Whether you’ve seen the series and can’t let it go or you want to experience it vicariously, the series soundtrack will satisfy your yen. Featuring both original songs and era classics, the line up includes artists such as Miguel, Christina Aguilera, Michael Kiwanuka, Janelle Monae, and Donna Summer, as well as the talented cast. Consider this your hot summer soundtrack!

List: Movies With Library Scenes

Although National Library Week 2017 is coming to a close, there is never an end to the celebration of libraries. One unique way to keep the library party going, is to watch movies with libraries in them. Here is a starter list, with movies that include at least one scene with a library in them.

If you’d like more movie suggestions, stop by your local library and we will find something that you are in the mood to watch!

 

UHF dvd coverUHF
Starring Conan the Librarian
My Fair Lady dvd coverMy Fair Lady
Starring winding library staircases
Ghostbusters dvd coverGhostbusters
Starring the Library Ghost

 

Desk Set dvd coverDesk Set
Starring Katharine Hepburn as the reference librarian
Amazing Spider-man dvd coverThe Amazing Spider-Man
Featuring Stan Lee as a school librarian
Breakfast Club dvd coverThe Breakfast Club
Starring an iconic library setting

 

Party Girl dvd coverParty Girl
Includes a library dance
Attack of the Clones dvd coverStar Wars Episode II: Attack of the Clones
Starring the controversial Jedi librarian
The Music Man dvd coverThe Music Man
Starring Marian the librarian

Staff Pick: The Princess Bride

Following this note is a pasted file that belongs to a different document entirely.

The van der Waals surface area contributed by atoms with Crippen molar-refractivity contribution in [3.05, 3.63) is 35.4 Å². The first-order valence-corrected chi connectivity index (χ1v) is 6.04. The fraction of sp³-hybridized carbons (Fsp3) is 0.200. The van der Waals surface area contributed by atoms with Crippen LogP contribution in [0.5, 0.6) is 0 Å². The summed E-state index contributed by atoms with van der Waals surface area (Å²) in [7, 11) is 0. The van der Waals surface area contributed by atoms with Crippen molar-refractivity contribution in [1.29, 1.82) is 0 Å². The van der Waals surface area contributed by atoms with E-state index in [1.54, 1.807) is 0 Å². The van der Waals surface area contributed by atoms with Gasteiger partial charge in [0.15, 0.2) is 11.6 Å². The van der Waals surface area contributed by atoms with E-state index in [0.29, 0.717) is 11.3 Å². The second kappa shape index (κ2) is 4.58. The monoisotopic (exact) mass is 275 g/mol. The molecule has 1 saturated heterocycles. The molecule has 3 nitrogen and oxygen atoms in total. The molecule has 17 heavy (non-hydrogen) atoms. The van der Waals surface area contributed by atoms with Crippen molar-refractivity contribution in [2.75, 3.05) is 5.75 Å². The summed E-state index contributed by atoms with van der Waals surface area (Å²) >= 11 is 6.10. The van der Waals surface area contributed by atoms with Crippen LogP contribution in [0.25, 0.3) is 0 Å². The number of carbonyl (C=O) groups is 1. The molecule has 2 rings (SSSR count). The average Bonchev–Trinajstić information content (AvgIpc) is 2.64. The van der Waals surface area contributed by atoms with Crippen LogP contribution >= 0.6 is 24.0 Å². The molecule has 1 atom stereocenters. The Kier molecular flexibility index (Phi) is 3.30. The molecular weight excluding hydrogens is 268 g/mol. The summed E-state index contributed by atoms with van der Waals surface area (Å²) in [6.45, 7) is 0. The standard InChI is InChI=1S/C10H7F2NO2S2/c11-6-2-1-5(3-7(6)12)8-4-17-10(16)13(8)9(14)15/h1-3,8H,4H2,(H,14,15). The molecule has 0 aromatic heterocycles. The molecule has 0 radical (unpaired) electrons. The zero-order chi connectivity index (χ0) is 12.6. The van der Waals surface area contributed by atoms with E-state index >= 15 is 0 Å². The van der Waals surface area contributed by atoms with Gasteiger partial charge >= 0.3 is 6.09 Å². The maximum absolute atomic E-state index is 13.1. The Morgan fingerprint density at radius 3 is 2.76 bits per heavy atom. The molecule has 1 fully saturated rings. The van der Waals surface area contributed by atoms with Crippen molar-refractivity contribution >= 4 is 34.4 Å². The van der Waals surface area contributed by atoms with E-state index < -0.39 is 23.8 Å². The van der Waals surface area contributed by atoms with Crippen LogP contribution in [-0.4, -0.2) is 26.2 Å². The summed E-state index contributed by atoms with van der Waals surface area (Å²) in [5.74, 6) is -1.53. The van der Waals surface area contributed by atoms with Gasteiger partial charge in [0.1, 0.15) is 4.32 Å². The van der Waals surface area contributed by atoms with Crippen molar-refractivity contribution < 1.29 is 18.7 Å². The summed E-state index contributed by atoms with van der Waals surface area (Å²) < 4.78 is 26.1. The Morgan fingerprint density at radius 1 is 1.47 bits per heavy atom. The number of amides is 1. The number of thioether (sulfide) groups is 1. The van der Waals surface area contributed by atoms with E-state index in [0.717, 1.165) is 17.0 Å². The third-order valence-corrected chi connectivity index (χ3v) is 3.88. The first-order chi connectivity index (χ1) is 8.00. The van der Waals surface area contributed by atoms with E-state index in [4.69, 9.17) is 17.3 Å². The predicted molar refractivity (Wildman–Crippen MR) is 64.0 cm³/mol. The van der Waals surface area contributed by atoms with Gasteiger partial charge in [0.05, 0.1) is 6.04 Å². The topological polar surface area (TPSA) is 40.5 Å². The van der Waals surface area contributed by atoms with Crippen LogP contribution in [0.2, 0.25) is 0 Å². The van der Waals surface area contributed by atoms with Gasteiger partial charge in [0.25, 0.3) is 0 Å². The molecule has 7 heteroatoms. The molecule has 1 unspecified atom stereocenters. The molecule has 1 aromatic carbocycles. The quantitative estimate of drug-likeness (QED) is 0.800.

Picture of Diane“Hello. My name is Inigo Montoya. You killed my father. Prepare to die.”

In a 2012 interview in New York Magazine, Mandy Patinkin said that his most famous lines from The Princess Bride gets quoted back to him by at least two or three strangers every day of his life.  Check out all the quotable lines in the magical book by William Goldman or film!

 

 

Movies and TV: Life, Animated

Life Animated DVD coverAs fans of books, television, and movies, we believe in the power of story. Narratives can show us we’re not alone. They can introduce us to experiences and ideas that we would not otherwise know. In the Oscar-nominated documentary Life, Animated, we learn that amazingly story can give voice to a speechless boy and be a source of strength for a young man striking out on his own.

When Owen Suskind was a toddler, he lost the ability to communicate. A rare joy for him was watching and re-watching Disney movies, and one day he responded to his dad with a line of dialogue from a favorite character. Elated, his parents found ways to interact with their son using Disney personalities and stories. Life, Animated features a loving family, an exceptional young man, and a triumphant journey worthy of the stories Owen adores.